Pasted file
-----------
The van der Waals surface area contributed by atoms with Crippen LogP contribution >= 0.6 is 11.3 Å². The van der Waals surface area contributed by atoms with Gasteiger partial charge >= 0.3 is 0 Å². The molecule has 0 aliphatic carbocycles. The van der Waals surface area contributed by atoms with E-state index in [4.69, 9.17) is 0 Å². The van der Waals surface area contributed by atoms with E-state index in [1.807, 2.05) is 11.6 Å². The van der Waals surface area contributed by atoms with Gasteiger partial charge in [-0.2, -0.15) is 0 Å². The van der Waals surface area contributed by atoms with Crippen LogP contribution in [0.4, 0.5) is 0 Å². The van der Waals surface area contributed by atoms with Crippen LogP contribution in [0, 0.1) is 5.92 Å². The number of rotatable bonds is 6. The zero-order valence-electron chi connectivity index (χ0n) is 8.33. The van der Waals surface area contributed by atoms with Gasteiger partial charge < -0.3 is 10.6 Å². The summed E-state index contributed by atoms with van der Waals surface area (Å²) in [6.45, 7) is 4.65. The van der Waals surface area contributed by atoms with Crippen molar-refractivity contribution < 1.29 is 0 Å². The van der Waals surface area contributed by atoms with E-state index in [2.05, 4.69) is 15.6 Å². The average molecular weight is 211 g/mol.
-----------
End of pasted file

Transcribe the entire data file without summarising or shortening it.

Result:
The van der Waals surface area contributed by atoms with Crippen LogP contribution >= 0.6 is 11.3 Å². The van der Waals surface area contributed by atoms with Gasteiger partial charge >= 0.3 is 0 Å². The molecule has 0 aliphatic carbocycles. The van der Waals surface area contributed by atoms with E-state index in [4.69, 9.17) is 0 Å². The van der Waals surface area contributed by atoms with E-state index in [1.807, 2.05) is 11.6 Å². The van der Waals surface area contributed by atoms with Gasteiger partial charge in [-0.2, -0.15) is 0 Å². The van der Waals surface area contributed by atoms with Crippen LogP contribution in [0.4, 0.5) is 0 Å². The van der Waals surface area contributed by atoms with Crippen LogP contribution in [0, 0.1) is 5.92 Å². The number of rotatable bonds is 6. The zero-order valence-electron chi connectivity index (χ0n) is 8.33. The van der Waals surface area contributed by atoms with Gasteiger partial charge < -0.3 is 10.6 Å². The summed E-state index contributed by atoms with van der Waals surface area (Å²) in [6.45, 7) is 4.65. The van der Waals surface area contributed by atoms with Crippen molar-refractivity contribution < 1.29 is 0 Å². The van der Waals surface area contributed by atoms with E-state index in [2.05, 4.69) is 15.6 Å². The average molecular weight is 211 g/mol.